An inspection will also uncover leaking coolant or oil, as well as plugged-up air filters. Once a year, you should get a brake inspection.

We do complete automotive repair, including pre-purchase inspections for $150. That’s a comprehensive inspection, which can detect unforeseen problems and save you from buying a compromised vehicle.

Our average cost for an oil change is $38; $58 for a brake inspection.

It’s a small investment. We do it properly and can save you a lot of trouble and expense down the road.

Bernard’s Garage

2036 SE Washington St., Milwaukie

503-659-7722

bernardsgarage.com/

Mike Nielsen - Snap Fitness - Fitness INSIDER


SNAP FITNESS - Mike Nielsen“We are a friendly, success-oriented fitness center,” says Mike Nielsen, vice president and co-owner of Snap Fitness locations in Oregon City, Milwaukie and Canby. “We’re like the ‘Cheers’ of the gym world, where everybody knows your name.”

Nielsen has been a certified fitness coach for 13 years and has been with Snap for eight years. He says being a fitness coach is all about helping individuals achieve the best version of themselves.

“It’s not just something that’s done at the gym, but it’s a lifestyle change,” he said of Snap. “We focus on not only the physical but also the mental and emotional aspects of everyday life, to make sure we are able to achieve long-term success.”

He says Snap gyms have a family feel and a personal touch.

The gyms are open 24 hours a day, seven days a week, with monitored access for safety. Snap has more than 1,500 locations nationwide.

The fitness centers offer cardio, personal training, weight-loss programs, a health center, strength training and Olympic lifting. An online web page for members offers nutrition counseling and an online training center.

“Our members are our greatest assets,” Nielsen added. “We do all we can to make sure they have not only the best facility and equipment, but a wonderful experience.”

Snap Fitness

www.snapfitness.com/

Milwaukie: 4200 SE King Rd.

503-353-7627

Oregon City: 19703 S. Hwy. 213, Ste. 170

503-656-2580

Canby: 1109 SW 1st Ave.

503-266-5515

Brought to you by John Sciarra - Bernard's Garage - AUTOMOTIVE INSIDER -


BERNARD'S GARAGE - John SciarraAfter nearly 100 years of providing excellent full-service automotive repair and maintenance, Bernard’s Garage is a classic Milwaukie institution trusted by generations of customers.

Founded in 1925, old timers and area residents still remember Joe Bernard Sr., who would design and build custom car parts when his customers’ vehicles needed it. Joe Bernard Jr., a former Milwaukie mayor, helped modernize Bernard’s and continued his father’s tradition of excellent customer service.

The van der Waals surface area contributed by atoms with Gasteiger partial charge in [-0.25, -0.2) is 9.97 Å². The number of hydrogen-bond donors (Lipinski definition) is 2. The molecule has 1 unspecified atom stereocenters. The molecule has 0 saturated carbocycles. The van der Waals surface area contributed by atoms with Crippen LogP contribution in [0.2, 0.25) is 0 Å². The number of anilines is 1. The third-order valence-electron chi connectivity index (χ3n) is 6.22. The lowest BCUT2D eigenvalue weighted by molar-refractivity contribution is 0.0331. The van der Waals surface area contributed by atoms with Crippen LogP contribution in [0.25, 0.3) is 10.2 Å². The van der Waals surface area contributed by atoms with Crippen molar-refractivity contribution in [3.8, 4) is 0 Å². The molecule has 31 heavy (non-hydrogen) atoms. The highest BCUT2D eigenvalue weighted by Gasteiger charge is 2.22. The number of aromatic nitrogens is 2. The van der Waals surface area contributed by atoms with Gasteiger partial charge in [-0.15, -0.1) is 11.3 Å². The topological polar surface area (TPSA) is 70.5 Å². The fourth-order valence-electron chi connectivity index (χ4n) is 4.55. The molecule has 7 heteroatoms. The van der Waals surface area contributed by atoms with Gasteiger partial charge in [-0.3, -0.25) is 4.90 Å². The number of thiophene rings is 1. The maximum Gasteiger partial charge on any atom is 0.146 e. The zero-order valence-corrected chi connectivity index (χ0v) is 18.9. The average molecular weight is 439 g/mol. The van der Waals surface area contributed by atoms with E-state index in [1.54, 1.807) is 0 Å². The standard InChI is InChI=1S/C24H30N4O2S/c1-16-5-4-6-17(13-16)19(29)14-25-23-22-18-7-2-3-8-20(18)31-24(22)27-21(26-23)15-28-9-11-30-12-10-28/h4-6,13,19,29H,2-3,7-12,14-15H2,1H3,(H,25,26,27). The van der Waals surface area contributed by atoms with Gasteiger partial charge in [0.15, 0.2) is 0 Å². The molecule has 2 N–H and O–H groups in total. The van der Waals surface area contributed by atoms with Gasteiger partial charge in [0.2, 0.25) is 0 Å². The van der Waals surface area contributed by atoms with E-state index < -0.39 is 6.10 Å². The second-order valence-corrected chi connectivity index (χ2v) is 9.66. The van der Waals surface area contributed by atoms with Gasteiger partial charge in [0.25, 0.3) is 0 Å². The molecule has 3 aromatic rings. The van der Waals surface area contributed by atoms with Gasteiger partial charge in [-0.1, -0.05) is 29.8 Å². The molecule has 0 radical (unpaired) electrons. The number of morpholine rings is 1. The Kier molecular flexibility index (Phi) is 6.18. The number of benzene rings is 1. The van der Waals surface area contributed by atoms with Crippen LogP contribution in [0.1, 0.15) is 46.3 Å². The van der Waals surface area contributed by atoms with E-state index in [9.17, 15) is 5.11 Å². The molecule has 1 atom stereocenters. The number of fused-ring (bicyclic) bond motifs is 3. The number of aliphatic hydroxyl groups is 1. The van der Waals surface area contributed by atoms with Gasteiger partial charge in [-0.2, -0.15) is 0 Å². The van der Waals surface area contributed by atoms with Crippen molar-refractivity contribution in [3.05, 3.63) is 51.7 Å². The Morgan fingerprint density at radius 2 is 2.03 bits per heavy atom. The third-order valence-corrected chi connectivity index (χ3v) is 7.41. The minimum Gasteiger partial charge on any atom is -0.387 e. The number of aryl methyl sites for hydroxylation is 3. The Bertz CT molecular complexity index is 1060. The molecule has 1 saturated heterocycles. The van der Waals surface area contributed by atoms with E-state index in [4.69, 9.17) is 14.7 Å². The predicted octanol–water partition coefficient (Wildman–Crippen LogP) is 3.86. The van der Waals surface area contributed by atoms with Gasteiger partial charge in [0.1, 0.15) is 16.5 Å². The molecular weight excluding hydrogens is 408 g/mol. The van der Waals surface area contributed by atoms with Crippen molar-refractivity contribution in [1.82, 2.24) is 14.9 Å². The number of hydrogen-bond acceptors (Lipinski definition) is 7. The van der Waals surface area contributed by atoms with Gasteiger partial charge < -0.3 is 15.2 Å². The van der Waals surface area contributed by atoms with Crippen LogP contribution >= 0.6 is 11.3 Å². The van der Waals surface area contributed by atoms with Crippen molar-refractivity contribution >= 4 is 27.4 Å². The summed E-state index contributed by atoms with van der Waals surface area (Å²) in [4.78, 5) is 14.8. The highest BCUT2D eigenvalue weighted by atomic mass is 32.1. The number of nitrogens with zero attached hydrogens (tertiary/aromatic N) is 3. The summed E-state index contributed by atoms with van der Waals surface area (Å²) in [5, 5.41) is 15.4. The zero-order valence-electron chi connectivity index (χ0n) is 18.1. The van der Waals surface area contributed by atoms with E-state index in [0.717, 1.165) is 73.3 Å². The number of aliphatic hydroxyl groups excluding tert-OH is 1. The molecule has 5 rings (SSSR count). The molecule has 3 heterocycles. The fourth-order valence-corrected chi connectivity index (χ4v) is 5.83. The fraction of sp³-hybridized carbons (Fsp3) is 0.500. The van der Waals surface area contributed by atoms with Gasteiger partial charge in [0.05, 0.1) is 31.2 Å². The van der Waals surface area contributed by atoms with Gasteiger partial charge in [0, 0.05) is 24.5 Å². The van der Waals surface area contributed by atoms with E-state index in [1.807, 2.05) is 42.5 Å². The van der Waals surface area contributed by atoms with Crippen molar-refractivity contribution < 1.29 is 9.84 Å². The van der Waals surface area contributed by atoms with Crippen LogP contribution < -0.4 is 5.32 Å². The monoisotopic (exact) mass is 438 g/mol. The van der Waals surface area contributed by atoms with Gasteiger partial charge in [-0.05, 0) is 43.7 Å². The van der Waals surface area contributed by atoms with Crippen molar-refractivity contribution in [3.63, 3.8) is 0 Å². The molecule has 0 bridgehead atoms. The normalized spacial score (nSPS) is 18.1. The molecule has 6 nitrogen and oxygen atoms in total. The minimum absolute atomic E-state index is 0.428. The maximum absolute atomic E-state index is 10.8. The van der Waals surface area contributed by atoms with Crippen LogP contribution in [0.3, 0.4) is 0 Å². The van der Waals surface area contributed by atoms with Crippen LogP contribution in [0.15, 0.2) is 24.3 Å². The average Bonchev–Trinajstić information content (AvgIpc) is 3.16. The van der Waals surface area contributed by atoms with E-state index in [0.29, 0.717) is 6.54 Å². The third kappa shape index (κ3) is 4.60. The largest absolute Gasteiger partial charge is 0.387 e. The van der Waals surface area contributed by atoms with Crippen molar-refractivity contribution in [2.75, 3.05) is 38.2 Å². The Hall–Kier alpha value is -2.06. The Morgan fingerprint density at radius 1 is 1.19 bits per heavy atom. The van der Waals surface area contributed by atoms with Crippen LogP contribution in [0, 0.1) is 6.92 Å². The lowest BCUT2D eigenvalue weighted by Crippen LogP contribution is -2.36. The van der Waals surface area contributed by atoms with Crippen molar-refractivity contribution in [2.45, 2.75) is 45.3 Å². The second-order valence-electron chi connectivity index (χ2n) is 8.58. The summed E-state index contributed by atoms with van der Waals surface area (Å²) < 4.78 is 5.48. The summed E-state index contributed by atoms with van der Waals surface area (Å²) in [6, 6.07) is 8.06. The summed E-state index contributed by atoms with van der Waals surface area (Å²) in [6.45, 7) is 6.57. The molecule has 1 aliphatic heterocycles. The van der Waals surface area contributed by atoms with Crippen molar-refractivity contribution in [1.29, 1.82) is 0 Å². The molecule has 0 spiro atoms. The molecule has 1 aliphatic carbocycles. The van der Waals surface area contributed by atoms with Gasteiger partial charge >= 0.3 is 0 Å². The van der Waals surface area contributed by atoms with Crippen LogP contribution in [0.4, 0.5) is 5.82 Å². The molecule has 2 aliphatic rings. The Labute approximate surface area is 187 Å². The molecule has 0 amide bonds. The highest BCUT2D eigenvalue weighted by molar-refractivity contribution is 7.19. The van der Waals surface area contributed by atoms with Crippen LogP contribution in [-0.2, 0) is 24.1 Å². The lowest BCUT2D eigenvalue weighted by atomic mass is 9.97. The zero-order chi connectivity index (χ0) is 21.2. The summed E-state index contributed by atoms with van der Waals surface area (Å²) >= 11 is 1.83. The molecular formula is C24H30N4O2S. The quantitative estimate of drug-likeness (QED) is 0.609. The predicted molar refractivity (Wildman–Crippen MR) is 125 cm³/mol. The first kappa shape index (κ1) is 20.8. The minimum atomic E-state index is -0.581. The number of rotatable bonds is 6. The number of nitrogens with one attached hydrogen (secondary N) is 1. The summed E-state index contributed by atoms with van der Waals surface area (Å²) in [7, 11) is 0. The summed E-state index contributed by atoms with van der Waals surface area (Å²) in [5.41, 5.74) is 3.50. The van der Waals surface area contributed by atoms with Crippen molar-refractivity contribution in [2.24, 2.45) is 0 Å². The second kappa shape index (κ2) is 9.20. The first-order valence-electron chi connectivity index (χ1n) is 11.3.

The current owner, Jim Bernard, another Milwaukie mayor and current Clackamas County commissioner, has computerized Bernard’s—turning his father’s mechanics into today’s technicians.

Besides providing free pickup and delivery, Bernard’s offers DEQ repair and adjustments, check-engine light diagnosis, manufacturer-scheduled maintenance, brakes, steering and suspension repair, timing belt tune-ups, radiator and water pump work, as well as engine, transmission and air conditioning service.

“We are straight shooters and will let you know what the problem is and what the cost is upfront,” Operations Manager John Sciarra says.

Sciarra, an 18 year veteran of Bernard’s, has attained numerous specialty vehicle class certifications. With 26 years in the industry overall, Sciarra is our INSIDER for automotive excellence.

Bernard’s Garage is a 17-year-long supporter of the Milwaukie Farmers Market, a Milwaukie First Friday participant and frequently donates to the Annie Ross House, Milwaukie Senior Center and other local schools and events.

A member of the Clackamas County Chamber of Commerce since 1955, Bernard’s has been named Business of the Year twice since 2000, and has received the BRAG award from the county for practicing responsible recycling and waste management.

Bernard's Garage 

2036 SE Washington St, Milwaukie, OR.

(503) 659-7722

bernardsgarage.com

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Spelling Bee wins with c-h-a-r-m

by: PHOTO BY DICK TRTEK - Jon Quesenberry, musical director, and Ron Palmblad, director, look over some sheet music from 'The 25th Annual Putnam County Spelling Bee.'Everyone associated with “The 25th Annual Putnam County Spelling Bee” has a slightly different take on the upcoming musical offering from New Century Players, opening on Friday, Feb. 8.

But they all agree on two things: this is a stellar cast, and the production is fun, fun, fun.

The production features “great music, quirky characters and is very funny. This is a character-driven show, so watching and guiding actors through the process is very satisfying to me, especially when you are as lucky as I am in getting the right people to work with,” said director Ron Palmblad.

“I can’t imagine having a better cast,” said Jon Quesenberry, the music director. “The show was written for everyone involved to have fun; it is impossible not to have fun.”

Although “Spelling Bee” doesn’t really have a traditional plot, Palmblad described the show as “more of a slice-in-time story. It takes place at the county finals spelling bee competition, and the winner will go on to the national competition in Washington, D.C.”

The cast has nine very different characters: six middle-school-age spellers (played by adult actors) and three adults. As the bee proceeds, the audience learns more about the characters through their interactions with one another and flashbacks of their lives and inner thoughts.

Audience interaction

What sets “Spelling Bee” apart from other musicals is the audience-interaction component.

As audience members arrive at the theater, they will find a spellers registration desk, where they can sign up to be part of the spelling bee.